Rural general practitioner experience of work-related violence in australia

Aust J Rural Health. 2003 Oct;11(5):231-6.


Aims: To identify prevalence, precipitants and risk factors of violence and aggression towards Australian rural general practitioners (GPs).

Method: Six focus groups were held with GPs from rural Western Australia and from two rural Divisions of General Practice in New South Wales and Victoria. A questionnaire was developed and all GPs in these three geographical areas were surveyed.

Results: The survey results showed that 73% of respondents had experienced some form of violent or aggressive behaviour from patients and 20% had been subjected to physical abuse during their careers as rural doctors. Physical abuse mostly occurred after hours and in a hospital or multipurpose centre. Violence and aggression were often associated with patient drug and alcohol intoxication and psychological disorders.

Conclusion: Workplace violence and aggression against rural GPs is a frequent problem. Adequate funding and safe facilities for after-hours care and training for GPs in managing dangerous situations should be provided.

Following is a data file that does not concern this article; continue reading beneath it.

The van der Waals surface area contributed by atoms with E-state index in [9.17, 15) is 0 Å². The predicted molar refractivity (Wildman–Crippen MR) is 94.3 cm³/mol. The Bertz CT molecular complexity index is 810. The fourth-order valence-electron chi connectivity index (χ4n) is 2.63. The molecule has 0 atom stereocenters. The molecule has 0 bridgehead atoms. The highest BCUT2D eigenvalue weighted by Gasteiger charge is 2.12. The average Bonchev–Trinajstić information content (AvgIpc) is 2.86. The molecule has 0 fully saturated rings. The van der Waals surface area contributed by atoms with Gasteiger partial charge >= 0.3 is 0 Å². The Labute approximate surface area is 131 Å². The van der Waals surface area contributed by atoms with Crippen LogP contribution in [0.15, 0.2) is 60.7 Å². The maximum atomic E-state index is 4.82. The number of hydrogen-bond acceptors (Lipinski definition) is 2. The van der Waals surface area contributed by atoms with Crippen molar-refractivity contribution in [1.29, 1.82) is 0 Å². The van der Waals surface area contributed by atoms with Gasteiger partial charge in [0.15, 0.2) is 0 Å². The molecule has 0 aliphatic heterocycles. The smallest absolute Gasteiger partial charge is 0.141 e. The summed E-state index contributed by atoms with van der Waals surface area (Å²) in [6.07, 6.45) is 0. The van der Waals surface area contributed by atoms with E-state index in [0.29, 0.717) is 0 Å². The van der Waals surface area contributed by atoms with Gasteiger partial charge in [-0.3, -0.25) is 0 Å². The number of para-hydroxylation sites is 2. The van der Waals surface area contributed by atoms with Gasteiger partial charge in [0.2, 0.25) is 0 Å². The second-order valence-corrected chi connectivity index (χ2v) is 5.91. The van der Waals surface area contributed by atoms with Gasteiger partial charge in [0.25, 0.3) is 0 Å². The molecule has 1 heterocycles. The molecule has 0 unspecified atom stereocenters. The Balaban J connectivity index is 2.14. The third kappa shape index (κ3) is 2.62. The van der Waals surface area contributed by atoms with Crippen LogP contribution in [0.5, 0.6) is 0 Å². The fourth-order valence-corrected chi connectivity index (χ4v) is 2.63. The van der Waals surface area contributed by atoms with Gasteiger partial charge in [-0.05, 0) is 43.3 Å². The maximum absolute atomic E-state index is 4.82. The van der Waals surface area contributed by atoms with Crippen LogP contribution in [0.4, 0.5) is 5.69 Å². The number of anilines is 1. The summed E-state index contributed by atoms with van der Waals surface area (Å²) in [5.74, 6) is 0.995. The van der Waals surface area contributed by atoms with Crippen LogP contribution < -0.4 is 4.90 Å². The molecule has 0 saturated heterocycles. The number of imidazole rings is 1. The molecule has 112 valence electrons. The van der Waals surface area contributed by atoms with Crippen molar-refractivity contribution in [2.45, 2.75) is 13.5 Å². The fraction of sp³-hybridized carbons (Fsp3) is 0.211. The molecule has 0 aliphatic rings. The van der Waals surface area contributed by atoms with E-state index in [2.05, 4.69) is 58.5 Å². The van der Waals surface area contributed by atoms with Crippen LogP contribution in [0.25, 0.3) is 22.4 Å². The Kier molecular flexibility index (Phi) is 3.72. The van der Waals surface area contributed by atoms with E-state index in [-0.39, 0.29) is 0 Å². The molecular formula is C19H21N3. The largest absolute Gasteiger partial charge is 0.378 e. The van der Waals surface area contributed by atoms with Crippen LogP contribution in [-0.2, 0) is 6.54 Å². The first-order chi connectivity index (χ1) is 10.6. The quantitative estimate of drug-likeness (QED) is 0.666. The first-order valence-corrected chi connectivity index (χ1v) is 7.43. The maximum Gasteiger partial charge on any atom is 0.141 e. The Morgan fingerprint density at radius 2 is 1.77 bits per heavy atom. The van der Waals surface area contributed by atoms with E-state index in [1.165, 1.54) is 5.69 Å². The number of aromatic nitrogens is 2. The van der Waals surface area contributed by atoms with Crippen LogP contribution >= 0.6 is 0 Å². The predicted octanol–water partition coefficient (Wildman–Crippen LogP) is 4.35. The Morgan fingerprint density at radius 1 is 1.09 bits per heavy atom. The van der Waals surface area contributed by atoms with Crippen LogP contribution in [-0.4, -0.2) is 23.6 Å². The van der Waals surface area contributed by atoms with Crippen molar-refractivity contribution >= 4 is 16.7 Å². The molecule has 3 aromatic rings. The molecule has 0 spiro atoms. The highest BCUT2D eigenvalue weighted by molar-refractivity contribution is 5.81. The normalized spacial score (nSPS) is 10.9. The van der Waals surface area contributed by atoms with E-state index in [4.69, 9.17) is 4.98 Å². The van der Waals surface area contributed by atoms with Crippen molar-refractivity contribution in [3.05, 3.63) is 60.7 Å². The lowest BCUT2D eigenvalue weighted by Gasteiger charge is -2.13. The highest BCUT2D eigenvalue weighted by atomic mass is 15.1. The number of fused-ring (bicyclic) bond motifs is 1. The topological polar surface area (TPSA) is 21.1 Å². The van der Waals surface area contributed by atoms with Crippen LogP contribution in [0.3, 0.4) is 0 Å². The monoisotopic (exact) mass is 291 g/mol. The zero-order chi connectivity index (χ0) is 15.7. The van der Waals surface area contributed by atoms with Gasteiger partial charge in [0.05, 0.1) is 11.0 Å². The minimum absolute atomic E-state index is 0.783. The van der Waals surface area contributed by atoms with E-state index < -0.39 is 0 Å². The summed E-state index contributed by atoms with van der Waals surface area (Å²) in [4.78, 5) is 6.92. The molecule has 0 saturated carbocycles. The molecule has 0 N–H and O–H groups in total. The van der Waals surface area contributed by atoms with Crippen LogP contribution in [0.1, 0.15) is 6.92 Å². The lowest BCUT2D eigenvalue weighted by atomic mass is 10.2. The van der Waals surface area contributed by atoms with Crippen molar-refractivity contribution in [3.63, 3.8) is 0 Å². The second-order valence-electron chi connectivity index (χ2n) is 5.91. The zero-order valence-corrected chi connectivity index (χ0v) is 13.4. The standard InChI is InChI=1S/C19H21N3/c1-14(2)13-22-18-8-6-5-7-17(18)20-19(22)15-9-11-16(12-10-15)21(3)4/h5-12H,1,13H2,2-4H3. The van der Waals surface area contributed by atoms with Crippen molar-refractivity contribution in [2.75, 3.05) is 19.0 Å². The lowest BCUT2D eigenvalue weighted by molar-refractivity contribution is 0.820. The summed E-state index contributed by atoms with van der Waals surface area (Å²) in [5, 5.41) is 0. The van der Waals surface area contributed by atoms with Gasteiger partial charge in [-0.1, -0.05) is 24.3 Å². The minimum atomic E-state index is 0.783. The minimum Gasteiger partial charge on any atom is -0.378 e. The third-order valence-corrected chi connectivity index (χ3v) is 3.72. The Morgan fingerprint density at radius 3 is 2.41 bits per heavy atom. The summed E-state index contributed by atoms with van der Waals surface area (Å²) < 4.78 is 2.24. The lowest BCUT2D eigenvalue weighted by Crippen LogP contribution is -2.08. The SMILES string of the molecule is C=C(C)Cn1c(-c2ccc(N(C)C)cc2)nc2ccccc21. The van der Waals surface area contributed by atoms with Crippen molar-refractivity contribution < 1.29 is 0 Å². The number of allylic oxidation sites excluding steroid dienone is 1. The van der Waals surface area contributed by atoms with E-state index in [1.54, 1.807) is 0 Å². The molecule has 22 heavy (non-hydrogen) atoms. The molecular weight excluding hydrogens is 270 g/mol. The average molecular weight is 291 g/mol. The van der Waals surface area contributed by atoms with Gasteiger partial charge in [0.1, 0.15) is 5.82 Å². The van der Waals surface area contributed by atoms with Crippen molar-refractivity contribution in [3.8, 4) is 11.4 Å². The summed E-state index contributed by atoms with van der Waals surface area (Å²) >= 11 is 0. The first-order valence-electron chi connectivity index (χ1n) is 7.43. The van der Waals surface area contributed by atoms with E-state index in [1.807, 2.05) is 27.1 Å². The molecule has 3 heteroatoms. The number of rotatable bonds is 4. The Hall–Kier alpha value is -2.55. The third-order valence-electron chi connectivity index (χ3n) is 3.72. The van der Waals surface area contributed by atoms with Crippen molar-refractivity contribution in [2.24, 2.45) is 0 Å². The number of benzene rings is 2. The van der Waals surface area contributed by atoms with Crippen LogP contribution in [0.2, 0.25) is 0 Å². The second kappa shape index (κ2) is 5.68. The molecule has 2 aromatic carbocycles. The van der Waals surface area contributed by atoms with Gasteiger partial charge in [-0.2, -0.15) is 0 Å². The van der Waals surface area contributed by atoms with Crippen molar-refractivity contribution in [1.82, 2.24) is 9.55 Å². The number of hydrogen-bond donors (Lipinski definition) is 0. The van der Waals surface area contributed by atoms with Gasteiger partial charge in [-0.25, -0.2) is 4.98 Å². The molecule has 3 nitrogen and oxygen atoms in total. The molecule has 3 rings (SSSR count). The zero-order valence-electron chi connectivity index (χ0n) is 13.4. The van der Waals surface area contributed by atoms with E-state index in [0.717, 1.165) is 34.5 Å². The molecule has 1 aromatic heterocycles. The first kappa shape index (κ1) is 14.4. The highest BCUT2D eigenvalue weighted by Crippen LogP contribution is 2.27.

MeSH terms

  • Adult
  • Aged
  • Anthropology, Cultural
  • Attitude of Health Personnel*
  • Female
  • Focus Groups
  • Humans
  • Male
  • Middle Aged
  • New South Wales / epidemiology
  • Occupational Exposure* / adverse effects
  • Occupational Exposure* / statistics & numerical data
  • Physicians, Family / psychology*
  • Physicians, Family / statistics & numerical data
  • Prevalence
  • Professional Practice Location / statistics & numerical data
  • Risk Factors
  • Rural Health Services* / statistics & numerical data
  • Security Measures / organization & administration
  • Social Behavior
  • Surveys and Questionnaires
  • Victoria / epidemiology
  • Violence / psychology*
  • Violence / statistics & numerical data
  • Western Australia / epidemiology
  • Workplace / psychology
  • Workplace / statistics & numerical data